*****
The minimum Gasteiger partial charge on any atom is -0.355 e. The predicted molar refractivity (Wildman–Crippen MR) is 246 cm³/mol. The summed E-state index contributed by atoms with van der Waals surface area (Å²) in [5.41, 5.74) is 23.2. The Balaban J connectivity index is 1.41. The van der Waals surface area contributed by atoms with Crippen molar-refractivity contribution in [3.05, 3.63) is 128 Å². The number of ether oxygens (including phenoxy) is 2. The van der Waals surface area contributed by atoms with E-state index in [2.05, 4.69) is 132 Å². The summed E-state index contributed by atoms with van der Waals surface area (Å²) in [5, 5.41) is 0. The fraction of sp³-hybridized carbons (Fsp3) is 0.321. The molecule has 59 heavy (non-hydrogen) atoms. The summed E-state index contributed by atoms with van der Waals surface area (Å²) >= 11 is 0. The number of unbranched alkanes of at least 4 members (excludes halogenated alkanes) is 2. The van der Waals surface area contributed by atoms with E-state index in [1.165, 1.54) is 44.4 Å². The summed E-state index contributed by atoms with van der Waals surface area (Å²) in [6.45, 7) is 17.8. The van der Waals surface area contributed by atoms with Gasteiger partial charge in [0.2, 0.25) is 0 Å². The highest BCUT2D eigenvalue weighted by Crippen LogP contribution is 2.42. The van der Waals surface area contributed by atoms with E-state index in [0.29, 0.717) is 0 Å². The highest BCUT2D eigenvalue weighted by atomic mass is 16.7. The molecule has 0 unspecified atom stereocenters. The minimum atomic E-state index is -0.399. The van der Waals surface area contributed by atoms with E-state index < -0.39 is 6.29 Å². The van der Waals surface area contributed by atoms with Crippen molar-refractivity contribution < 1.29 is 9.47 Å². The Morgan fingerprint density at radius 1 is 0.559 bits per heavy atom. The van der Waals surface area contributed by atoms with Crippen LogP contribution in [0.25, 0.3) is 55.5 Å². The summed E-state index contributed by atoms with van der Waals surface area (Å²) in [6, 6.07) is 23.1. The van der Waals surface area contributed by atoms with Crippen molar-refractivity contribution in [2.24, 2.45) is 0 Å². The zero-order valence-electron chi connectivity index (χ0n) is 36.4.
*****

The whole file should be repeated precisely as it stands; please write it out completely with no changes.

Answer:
The minimum Gasteiger partial charge on any atom is -0.355 e. The predicted molar refractivity (Wildman–Crippen MR) is 246 cm³/mol. The summed E-state index contributed by atoms with van der Waals surface area (Å²) in [5.41, 5.74) is 23.2. The Balaban J connectivity index is 1.41. The van der Waals surface area contributed by atoms with Crippen molar-refractivity contribution in [3.05, 3.63) is 128 Å². The number of ether oxygens (including phenoxy) is 2. The van der Waals surface area contributed by atoms with E-state index in [2.05, 4.69) is 132 Å². The summed E-state index contributed by atoms with van der Waals surface area (Å²) in [5, 5.41) is 0. The fraction of sp³-hybridized carbons (Fsp3) is 0.321. The molecule has 59 heavy (non-hydrogen) atoms. The summed E-state index contributed by atoms with van der Waals surface area (Å²) >= 11 is 0. The number of unbranched alkanes of at least 4 members (excludes halogenated alkanes) is 2. The van der Waals surface area contributed by atoms with E-state index in [1.165, 1.54) is 44.4 Å². The summed E-state index contributed by atoms with van der Waals surface area (Å²) in [6.45, 7) is 17.8. The van der Waals surface area contributed by atoms with Gasteiger partial charge in [0.2, 0.25) is 0 Å². The highest BCUT2D eigenvalue weighted by Crippen LogP contribution is 2.42. The van der Waals surface area contributed by atoms with E-state index in [0.29, 0.717) is 0 Å². The highest BCUT2D eigenvalue weighted by atomic mass is 16.7. The molecule has 0 unspecified atom stereocenters. The minimum atomic E-state index is -0.399. The van der Waals surface area contributed by atoms with E-state index < -0.39 is 6.29 Å². The van der Waals surface area contributed by atoms with Crippen molar-refractivity contribution < 1.29 is 9.47 Å². The Morgan fingerprint density at radius 1 is 0.559 bits per heavy atom. The van der Waals surface area contributed by atoms with Crippen LogP contribution in [0.25, 0.3) is 55.5 Å². The summed E-state index contributed by atoms with van der Waals surface area (Å²) in [6, 6.07) is 23.1. The van der Waals surface area contributed by atoms with Crippen molar-refractivity contribution in [2.24, 2.45) is 0 Å². The zero-order valence-electron chi connectivity index (χ0n) is 36.4.